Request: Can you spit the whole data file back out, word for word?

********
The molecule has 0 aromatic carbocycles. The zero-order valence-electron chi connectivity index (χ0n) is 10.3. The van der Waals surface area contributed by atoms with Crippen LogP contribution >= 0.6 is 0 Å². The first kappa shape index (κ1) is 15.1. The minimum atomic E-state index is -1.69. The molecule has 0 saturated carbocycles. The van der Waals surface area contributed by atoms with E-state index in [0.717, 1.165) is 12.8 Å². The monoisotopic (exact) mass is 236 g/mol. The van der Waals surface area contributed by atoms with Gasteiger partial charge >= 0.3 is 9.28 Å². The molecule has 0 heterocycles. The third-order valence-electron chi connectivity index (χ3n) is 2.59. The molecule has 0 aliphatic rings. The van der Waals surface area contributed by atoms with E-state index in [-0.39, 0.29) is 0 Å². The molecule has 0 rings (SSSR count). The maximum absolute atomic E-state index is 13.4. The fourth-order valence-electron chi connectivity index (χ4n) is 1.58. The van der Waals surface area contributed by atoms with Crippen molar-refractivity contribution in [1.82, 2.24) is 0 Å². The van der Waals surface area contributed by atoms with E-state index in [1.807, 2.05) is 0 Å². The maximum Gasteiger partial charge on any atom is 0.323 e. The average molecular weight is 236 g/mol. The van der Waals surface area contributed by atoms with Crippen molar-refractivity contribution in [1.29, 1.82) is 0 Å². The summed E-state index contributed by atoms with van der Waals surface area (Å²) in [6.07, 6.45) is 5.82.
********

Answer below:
The molecule has 0 aromatic carbocycles. The zero-order valence-electron chi connectivity index (χ0n) is 10.3. The van der Waals surface area contributed by atoms with Crippen LogP contribution >= 0.6 is 0 Å². The first kappa shape index (κ1) is 15.1. The minimum atomic E-state index is -1.69. The molecule has 0 saturated carbocycles. The van der Waals surface area contributed by atoms with E-state index in [0.717, 1.165) is 12.8 Å². The monoisotopic (exact) mass is 236 g/mol. The van der Waals surface area contributed by atoms with Gasteiger partial charge >= 0.3 is 9.28 Å². The molecule has 0 heterocycles. The third-order valence-electron chi connectivity index (χ3n) is 2.59. The molecule has 0 aliphatic rings. The van der Waals surface area contributed by atoms with E-state index in [-0.39, 0.29) is 0 Å². The molecule has 0 rings (SSSR count). The maximum absolute atomic E-state index is 13.4. The fourth-order valence-electron chi connectivity index (χ4n) is 1.58. The van der Waals surface area contributed by atoms with Crippen molar-refractivity contribution in [1.82, 2.24) is 0 Å². The van der Waals surface area contributed by atoms with E-state index in [1.807, 2.05) is 0 Å². The maximum Gasteiger partial charge on any atom is 0.323 e. The average molecular weight is 236 g/mol. The van der Waals surface area contributed by atoms with Crippen molar-refractivity contribution in [1.29, 1.82) is 0 Å². The summed E-state index contributed by atoms with van der Waals surface area (Å²) in [6.07, 6.45) is 5.82.